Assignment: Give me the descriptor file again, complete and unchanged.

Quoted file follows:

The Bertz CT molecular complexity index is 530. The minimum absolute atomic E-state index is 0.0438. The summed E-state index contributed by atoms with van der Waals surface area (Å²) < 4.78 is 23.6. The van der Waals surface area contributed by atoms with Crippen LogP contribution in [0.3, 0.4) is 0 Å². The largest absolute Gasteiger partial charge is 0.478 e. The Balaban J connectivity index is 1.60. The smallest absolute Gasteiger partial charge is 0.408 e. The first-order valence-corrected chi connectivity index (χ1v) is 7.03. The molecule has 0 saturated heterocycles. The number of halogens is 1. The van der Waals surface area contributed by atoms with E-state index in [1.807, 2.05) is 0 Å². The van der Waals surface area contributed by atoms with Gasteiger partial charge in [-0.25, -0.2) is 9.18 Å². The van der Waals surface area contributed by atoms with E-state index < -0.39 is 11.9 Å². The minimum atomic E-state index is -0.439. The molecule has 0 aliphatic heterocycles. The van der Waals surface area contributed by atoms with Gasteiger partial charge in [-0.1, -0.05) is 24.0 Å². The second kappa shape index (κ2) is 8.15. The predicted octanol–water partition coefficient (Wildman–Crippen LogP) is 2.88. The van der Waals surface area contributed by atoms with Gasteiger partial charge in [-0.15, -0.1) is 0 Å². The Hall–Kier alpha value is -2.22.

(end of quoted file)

The Bertz CT molecular complexity index is 530. The minimum absolute atomic E-state index is 0.0438. The summed E-state index contributed by atoms with van der Waals surface area (Å²) < 4.78 is 23.6. The van der Waals surface area contributed by atoms with Crippen LogP contribution in [0.3, 0.4) is 0 Å². The largest absolute Gasteiger partial charge is 0.478 e. The Balaban J connectivity index is 1.60. The smallest absolute Gasteiger partial charge is 0.408 e. The first-order valence-corrected chi connectivity index (χ1v) is 7.03. The molecule has 0 saturated heterocycles. The number of halogens is 1. The van der Waals surface area contributed by atoms with E-state index in [1.807, 2.05) is 0 Å². The van der Waals surface area contributed by atoms with Gasteiger partial charge in [-0.25, -0.2) is 9.18 Å². The van der Waals surface area contributed by atoms with E-state index < -0.39 is 11.9 Å². The minimum atomic E-state index is -0.439. The molecule has 0 aliphatic heterocycles. The van der Waals surface area contributed by atoms with Gasteiger partial charge in [-0.1, -0.05) is 24.0 Å². The second kappa shape index (κ2) is 8.15. The predicted octanol–water partition coefficient (Wildman–Crippen LogP) is 2.88. The van der Waals surface area contributed by atoms with Gasteiger partial charge in [-0.15, -0.1) is 0 Å². The Hall–Kier alpha value is -2.22.